HBO's Girls, Instagram, and the Crisis in American Walking
The week’s most interesting Slate stories.
Photograph courtesy Bain News Service/Library of Congress.
“The Crisis in American Walking: How we got off the pedestrian path,” by Tom Vanderbilt. In this four-part series, Vanderbilt explores our heel-toe connection to terra firma. Part I looks at why Americans don’t use their feet for transportation much anymore. Part II explains pedestrian walking patterns and habits. Part III tells how you score a place’s “walkability.” And Part IV explains how America might get people walking again.
“The New York Observers: Lena Dunham’s Girls, Candace Bushnell, Katie Roiphe, Whit Stillman, Chloë Sevigny, and the voices of generations,” by Troy Patterson. With Lena Dunham’s new show Girls premiering Sunday, Patterson goes on the journalistic equivalent of a vision quest to interrogate the “voices of a generation.” His protean, rambling, kaleidoscopic opus begins in a “very quiet bar on a Saturday afternoon,” but doesn’t stay there long, looping from the Great Awakening in 1724 to college campuses in the mid-90s. “I have more tangential questions than I do straight declarations,” Patterson writes. “But so does Girls?”
“Hey, Instagram, Here’s $1 Billion for Your Cool Photos: Why did Facebook pay so much for a company with zero revenue?” by Will Oremus. Instagram sold this week for far more than it was worth because Facebook knows the $1 billion price tag is worth warding off competing photo-sharing tools, Oremus says.
“The Trayvon Election: How the Martin case is changing Florida politics,” by David Weigel. Reporting on the fallout from Trayvon Martin’s death, Weigel finds that the racially charged case is forcing Florida politicians to take a stance on the shooting.
“I Remember Mama and Dada: What do small children remember? And why do memories stick into adulthood?” by Nicholas Day. Children remember far more than we ever imagined, Day says, and he explains how your memory is like orzo pasta. In a related piece, Slate staffers share their first verifiable memory.
“Death to Word: It’s time to give up on Microsoft’s word processor,” by Tom Scocca. Scocca uses Microsoft Word only in the most desperate circumstances because of its inefficient and outdated design. He outlines everything that he thinks is wrong with the popular word processing program, including that “Word's idea of effective collaboration is its Track Changes feature, which makes an uneventful edit read like a color-coded transcript of an argument between the world's most narcissistic writer and the world's most pedantic and passive-aggressive copy editor.”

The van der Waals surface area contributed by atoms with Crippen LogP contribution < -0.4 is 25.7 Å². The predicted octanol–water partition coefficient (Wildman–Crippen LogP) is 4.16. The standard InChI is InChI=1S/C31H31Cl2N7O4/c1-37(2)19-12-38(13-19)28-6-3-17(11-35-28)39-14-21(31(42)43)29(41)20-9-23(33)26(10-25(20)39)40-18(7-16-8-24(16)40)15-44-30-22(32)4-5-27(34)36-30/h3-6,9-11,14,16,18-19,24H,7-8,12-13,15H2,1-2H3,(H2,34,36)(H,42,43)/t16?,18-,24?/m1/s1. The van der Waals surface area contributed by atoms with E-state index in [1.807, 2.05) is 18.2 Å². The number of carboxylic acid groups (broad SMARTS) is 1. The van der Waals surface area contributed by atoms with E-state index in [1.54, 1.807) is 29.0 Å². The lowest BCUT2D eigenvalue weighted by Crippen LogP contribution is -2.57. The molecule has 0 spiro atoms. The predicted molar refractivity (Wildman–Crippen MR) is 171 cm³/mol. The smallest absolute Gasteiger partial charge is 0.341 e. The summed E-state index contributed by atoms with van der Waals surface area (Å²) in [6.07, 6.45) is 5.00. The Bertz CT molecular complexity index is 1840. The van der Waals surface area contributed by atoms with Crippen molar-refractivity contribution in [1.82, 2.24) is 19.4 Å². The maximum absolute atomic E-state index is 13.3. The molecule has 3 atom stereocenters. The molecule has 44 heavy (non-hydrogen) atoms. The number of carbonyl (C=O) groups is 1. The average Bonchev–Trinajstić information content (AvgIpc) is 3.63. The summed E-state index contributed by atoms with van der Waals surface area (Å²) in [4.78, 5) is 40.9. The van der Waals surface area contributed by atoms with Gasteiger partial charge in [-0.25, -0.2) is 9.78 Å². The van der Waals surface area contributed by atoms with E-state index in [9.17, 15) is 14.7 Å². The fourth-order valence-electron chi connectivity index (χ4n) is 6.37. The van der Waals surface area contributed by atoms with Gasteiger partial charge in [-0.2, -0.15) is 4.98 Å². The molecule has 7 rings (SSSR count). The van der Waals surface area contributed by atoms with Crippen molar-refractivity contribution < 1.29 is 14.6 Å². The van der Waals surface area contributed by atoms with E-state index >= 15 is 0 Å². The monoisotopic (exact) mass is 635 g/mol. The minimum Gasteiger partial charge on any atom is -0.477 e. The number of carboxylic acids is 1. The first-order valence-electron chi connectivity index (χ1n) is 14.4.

“Sweden’s New Gender-Neutral Pronoun: Hen: A country tries to banish gender,” by Nathalie Rothschild. Gender-neutrality efforts are sweeping across Sweden, from the inclusion of a new pronoun to toy catalogs with boys pushing prams and girls riding tractors. Not everyone is onboard with the effort, though. As Rothschild says, “Ironically, in the effort to free Swedish children from so-called normative behavior, gender-neutral proponents are also subjecting them to a whole set of new rules and new norms.”
“Disc-y Business: Is America ready for professional Ultimate Frisbee?” by Daniel Lametti. With the formation of the new American Ultimate Disc League, ultimate Frisbee has becomes a professional sport. But Lametti wonders if the league can survive in a country where the majority of people don’t know how the game works or watch it as a spectator sport.
“John Derbyshire’s Error: The ignorance of racial profiling,” by William Saletan. Saletan dissects now-fired National Review contributor John Derbyshire’s column in Taki’s on racial profiling: “If you tell people to protect themselves by avoiding interaction with the person they’re judging, you’re not just rationalizing racism. You’re perpetuating it.”
“Forget the Factories: Obama’s foolish obsession with manufacturing jobs will make America poorer,” by Matthew Yglesias. Yglesias writes that President Obama is making an expensive mistake in trying to build up American manufacturing because “it should be obvious that the path forward for America is to focus on our strengths in information technology and media, and not compete with the Chinese for manufacturing supremacy.”
“Fusion Reaction: How America fell in love, and then out of love, and then in love all over again, with Asian-influenced cuisine,” by Sara Dickerman. Dickerman says that we’ve drifted back into “like” with Asian-fusion cuisine like Korean barbecue tacos and kung pao pastrami. And she explains why all cuisine has become fusion in one way or another.
Anna Weaver is a writer living in the Seattle area. She is originally from Kailua, Hawaii.